Fox Lauds Potential Attorney General Jeff Sessions, Ignores That He Was Rejected For A Judgeship For Racist Comments

Fox & Friends guest host Ed Henry and Republican strategist Brad Blakeman, an adviser to President-elect Donald Trump's transition team, praised Sen. Jeff Sessions (R-AL) as a potential attorney general after CBS News reported that Trump has offered the position to Sessions. Henry failed to note, however, that Sessions was previously rejected for a federal judgeship after officials testified that he made racist statements.

Bloomberg Politics reported,  “Sessions acknowledged referring to the NAACP and other organizations as 'communist inspired' and 'un-American organizations with anti-traditional American values.” And according to the Huffington Post, Sessions allegedly “called a black attorney 'boy,' suggested a white lawyer working for black clients was a race traitor, joked that the only issue he had with the Ku Klux Klan was their drug use, and referred to civil rights groups as 'un-American' organizations trying to 'force civil rights down the throats of people who were trying to put problems behind them.'” As The New York Times noted, “after officials testified that he had made racist comments,” Sessions was “rejected for a federal judgeship” in 1986. From the November 18 edition of Fox News' Fox & Friends:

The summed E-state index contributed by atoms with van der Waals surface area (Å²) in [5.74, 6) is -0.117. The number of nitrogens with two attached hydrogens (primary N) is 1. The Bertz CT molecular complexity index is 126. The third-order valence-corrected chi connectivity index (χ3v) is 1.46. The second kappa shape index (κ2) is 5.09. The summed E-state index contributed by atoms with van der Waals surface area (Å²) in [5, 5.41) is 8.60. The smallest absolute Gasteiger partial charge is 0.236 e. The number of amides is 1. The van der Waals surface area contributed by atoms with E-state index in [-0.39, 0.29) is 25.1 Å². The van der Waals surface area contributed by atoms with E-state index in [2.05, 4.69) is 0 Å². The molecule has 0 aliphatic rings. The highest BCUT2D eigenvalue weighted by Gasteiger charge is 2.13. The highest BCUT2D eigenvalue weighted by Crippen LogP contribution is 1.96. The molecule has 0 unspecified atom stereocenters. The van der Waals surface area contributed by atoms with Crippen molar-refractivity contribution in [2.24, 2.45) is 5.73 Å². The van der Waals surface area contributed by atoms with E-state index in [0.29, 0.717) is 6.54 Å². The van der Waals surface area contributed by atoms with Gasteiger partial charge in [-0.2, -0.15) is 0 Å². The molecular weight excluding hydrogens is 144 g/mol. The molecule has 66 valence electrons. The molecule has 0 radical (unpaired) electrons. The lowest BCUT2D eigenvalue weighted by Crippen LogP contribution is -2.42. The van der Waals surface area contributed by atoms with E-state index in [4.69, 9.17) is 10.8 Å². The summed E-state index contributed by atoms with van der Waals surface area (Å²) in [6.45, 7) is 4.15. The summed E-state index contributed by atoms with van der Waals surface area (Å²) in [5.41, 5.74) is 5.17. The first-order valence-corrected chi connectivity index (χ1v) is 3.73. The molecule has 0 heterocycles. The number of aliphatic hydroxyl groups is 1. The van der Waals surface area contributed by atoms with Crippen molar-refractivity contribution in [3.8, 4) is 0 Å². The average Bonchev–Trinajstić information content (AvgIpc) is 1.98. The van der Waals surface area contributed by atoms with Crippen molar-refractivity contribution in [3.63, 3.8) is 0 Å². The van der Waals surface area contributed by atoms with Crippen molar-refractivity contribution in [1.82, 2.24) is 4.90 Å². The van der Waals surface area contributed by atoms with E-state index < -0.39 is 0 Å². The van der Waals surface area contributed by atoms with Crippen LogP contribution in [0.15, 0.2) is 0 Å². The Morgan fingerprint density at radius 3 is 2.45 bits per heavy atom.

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ED HENRY (CO-HOST): Not a surprise that [Sen.] Jeff Sessions [(R-AL)] is in the running for something big. This is a senator who put his neck out there, and as I recall, was the first lawmaker to say, look, I'm behind Donald Trump. He's going to get something big, isn't he? 

BRAD BLAKEMAN: Well, look, if this is true, the president-elect couldn't pick a better candidate. This is a guy who is steeped in the law, got an excellent reputation, was appointed by Ronald Reagan in 1981 to be the U.S. attorney for the Southern District of Alabama, served for more than a decade, then became the attorney general thereafter of Alabama, and then the U.S. Senator. So he's got a stellar record. I believe if he were to become the attorney general, he would be just what the doctor ordered to not only clean up that agency but to effectuate all the laws in this country to the best of his ability. 

HENRY: Brad, as a Republican, you know better than anyone -- and having been inside the White House you also know better than many -- that Republicans have been very frustrated about the Eric Holder Justice Department before Loretta Lynch, and particularly the Clinton investigation. How do you think the face of the Justice Department will change, and do you think that Jeff Sessions would be somebody, if confirmed, who would reopen the Clinton probe? 

BLAKEMAN: He is going to clean up the Justice Department. He's going to take politics out of the Justice Department. He's going to uphold all the laws and not pick and choose those laws that he seeks to enforce, and that's going to be the big difference. The rule of law is for everybody. You can't pick and choose in America the laws you seek to want to enforce. If you want fair and equitible justice, it's got to be fair for everyone.